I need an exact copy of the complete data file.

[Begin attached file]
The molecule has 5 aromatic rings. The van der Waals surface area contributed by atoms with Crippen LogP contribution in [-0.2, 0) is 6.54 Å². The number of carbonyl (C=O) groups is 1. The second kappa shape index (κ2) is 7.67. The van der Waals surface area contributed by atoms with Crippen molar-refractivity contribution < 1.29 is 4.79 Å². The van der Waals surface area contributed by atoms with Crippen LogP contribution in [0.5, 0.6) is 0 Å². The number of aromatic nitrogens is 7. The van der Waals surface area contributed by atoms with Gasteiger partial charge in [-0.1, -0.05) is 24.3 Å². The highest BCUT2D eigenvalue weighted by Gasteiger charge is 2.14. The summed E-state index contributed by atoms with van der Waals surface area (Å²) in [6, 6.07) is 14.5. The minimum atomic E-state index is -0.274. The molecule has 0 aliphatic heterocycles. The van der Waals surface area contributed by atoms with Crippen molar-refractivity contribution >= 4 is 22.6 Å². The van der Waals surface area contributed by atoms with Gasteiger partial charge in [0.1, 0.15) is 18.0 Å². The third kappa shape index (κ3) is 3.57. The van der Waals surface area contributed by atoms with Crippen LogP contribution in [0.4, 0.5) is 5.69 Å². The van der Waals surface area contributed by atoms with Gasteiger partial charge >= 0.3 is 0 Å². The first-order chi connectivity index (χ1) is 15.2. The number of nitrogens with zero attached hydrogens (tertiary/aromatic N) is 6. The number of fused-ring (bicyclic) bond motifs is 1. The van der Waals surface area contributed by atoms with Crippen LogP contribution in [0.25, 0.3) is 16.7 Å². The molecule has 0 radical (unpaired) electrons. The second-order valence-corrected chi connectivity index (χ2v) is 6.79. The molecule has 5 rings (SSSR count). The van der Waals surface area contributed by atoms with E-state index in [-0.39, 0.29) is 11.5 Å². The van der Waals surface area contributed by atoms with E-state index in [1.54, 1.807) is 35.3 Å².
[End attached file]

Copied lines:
The molecule has 5 aromatic rings. The van der Waals surface area contributed by atoms with Crippen LogP contribution in [-0.2, 0) is 6.54 Å². The number of carbonyl (C=O) groups is 1. The second kappa shape index (κ2) is 7.67. The van der Waals surface area contributed by atoms with Crippen molar-refractivity contribution < 1.29 is 4.79 Å². The van der Waals surface area contributed by atoms with Crippen LogP contribution in [0.5, 0.6) is 0 Å². The number of aromatic nitrogens is 7. The van der Waals surface area contributed by atoms with Gasteiger partial charge in [-0.1, -0.05) is 24.3 Å². The highest BCUT2D eigenvalue weighted by Gasteiger charge is 2.14. The summed E-state index contributed by atoms with van der Waals surface area (Å²) in [6, 6.07) is 14.5. The minimum atomic E-state index is -0.274. The molecule has 0 aliphatic heterocycles. The van der Waals surface area contributed by atoms with Crippen molar-refractivity contribution >= 4 is 22.6 Å². The van der Waals surface area contributed by atoms with Gasteiger partial charge in [0.1, 0.15) is 18.0 Å². The third kappa shape index (κ3) is 3.57. The van der Waals surface area contributed by atoms with Crippen LogP contribution in [0.4, 0.5) is 5.69 Å². The van der Waals surface area contributed by atoms with Gasteiger partial charge >= 0.3 is 0 Å². The first-order chi connectivity index (χ1) is 15.2. The number of nitrogens with zero attached hydrogens (tertiary/aromatic N) is 6. The number of fused-ring (bicyclic) bond motifs is 1. The van der Waals surface area contributed by atoms with Crippen LogP contribution in [0.25, 0.3) is 16.7 Å². The molecule has 0 radical (unpaired) electrons. The second-order valence-corrected chi connectivity index (χ2v) is 6.79. The molecule has 5 rings (SSSR count). The van der Waals surface area contributed by atoms with E-state index in [-0.39, 0.29) is 11.5 Å². The van der Waals surface area contributed by atoms with E-state index in [1.54, 1.807) is 35.3 Å².